"Each day varies, but normally the job will take till 6pm in the evening, and even then you might be required to do even longer hours depending on flights," he says.

"Planes come back in the evening until midnight, and you'd be expected to help out, unload the aircraft, sort out the equipment, take it to the necessary places, and the waste as well."

All waste at the base is sent to a metal hut called the Miracle Span. And in domestic areas of the station, there are recycling bins for glass, paper, cardboard, plastic and cans.

Waste generated by research missions also has to be sorted; the BAS recycles everything from batteries, tetra packs, IT equipment, toner and inkjet cartridges, to wood, scrap metal, rope and textiles.

"[Our] colleagues in the Antarctic are incredibly resourceful and very good at repairing and reusing materials rather than just consigning them to be recycled," says Rachel Clarke, head of the environment office at BAS.

"For example, at Rothera there are chairs made from old skis, tables made from cable drums - and I think a wedding dress has been made from an old tent," she says.

To prevent the accidental introduction of insects or parasites, staff cannot bring their own food to the station - it has to be vetted and specially packed to reduce extraneous packaging, and meat comes deboned.

The station reduces food wastage by using odds and ends in soups, or reheating leftovers. What food cannot be recycled is incinerated on site together with medical waste.

Everything that can be recycled is compressed using a compactor and placed in super strong flexible intermediate bulk container (FIBC) bags.

These bags can be safely left on the wharf in the open for extended periods, until ships are able to pick them up and bring them back to the UK, once every two to six months.

Soil Ecology at ESA 2022
https://www.esa.org/soilecology/past-an … -esa-2022/

Plastic-Eating Bacteria Grow Quickly in Lakes
https://www.genengnews.com/topics/omics … -in-lakes/

Composting: An Effective and Secure Sludge Treatment Method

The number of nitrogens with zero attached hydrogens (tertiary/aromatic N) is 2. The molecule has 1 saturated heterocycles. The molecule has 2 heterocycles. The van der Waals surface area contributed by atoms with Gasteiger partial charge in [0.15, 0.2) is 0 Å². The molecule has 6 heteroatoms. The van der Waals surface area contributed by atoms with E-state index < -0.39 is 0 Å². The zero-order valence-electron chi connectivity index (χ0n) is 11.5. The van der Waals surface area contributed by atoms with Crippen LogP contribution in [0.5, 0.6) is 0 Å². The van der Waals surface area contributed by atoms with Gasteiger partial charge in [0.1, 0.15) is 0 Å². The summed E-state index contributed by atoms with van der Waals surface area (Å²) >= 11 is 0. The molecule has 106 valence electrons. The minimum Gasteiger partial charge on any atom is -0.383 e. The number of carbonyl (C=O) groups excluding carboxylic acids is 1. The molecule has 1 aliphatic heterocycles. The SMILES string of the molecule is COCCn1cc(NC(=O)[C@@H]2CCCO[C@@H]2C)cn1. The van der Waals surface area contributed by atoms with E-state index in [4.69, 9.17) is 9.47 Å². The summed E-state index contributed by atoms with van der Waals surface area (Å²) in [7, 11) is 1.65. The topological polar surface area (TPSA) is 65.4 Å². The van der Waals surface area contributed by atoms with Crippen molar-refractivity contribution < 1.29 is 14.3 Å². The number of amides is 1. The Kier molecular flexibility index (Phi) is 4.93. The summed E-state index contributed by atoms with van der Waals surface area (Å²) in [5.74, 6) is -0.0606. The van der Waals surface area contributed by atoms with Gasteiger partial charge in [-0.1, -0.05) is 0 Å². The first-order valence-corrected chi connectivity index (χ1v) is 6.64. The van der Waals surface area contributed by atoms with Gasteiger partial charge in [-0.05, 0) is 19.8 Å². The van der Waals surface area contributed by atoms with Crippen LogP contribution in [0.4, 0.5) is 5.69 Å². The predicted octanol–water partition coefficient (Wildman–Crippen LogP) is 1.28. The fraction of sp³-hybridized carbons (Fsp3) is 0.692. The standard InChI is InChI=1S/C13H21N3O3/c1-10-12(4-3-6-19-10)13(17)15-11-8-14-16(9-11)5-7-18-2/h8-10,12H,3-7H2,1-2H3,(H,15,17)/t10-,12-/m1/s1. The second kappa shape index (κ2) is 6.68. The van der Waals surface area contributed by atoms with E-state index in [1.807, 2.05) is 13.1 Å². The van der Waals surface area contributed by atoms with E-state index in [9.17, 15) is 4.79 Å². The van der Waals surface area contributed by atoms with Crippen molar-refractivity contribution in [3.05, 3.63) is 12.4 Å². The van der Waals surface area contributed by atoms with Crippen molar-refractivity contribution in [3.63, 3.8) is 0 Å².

https://compost-turner.net/composting-t … ethod.html

When properly treated and processed, sewage sludge becomes biosolids which are nutrient-rich organic materials produced from wastewater treatment facilities. The organic carbon in the sludge, once stabilized, has also potential as a soil conditioner because it improves soil structure for plant roots.

Composting is a viable, beneficial option in biosolids management. It is a proven method for pathogen reduction and results in a product that is easy to handle, store, and use.

mixing biosolids with agricultural byproduct sources of carbon such as sawdust, straw, or wood chips to promise the C:N ratio being 25:1/30:1

Notice: other bulking agents suitable for biosolids composting include: shredded tires; crop residues; animal manure and bedding; yard trimmings; food by-products; industrial by-products from wood processing, forestry, brewery; paper goods, paper mill residues, and biodegradable packaging materials; municipal solid waste

Fresh and untreated sludge will have many pathogens, a high proportion of water, high biochemical oxygen demand and is normally putrid and odorous. Nevertheless, sludge also contains essential nutrients for plants (e.g. Nitrogen and phosphorus) and is potentially a very beneficial fertilizer.

A look inside the Calgary composting facility: the largest in-vessel based operation in Canada
https://www.recyclingproductnews.com/ar … -in-canada
Aim Environmental and the City of Calgary are getting a massive job done right

Greenhouse gas emissions from different sewage sludge treatment methods in north
https://www.sciencedirect.com/science/a … 2617332225

Continuously applying compost for three years alleviated soil acidity and heavy metal bioavailability in a soil-asparagus lettuce system
https://www.frontiersin.org/articles/10 … 72789/full

Nutrient Management
https://www.geeksforgeeks.org/nutrient-management/

Last edited by Mars_B4_Moon (2022-08-25 13:04:44)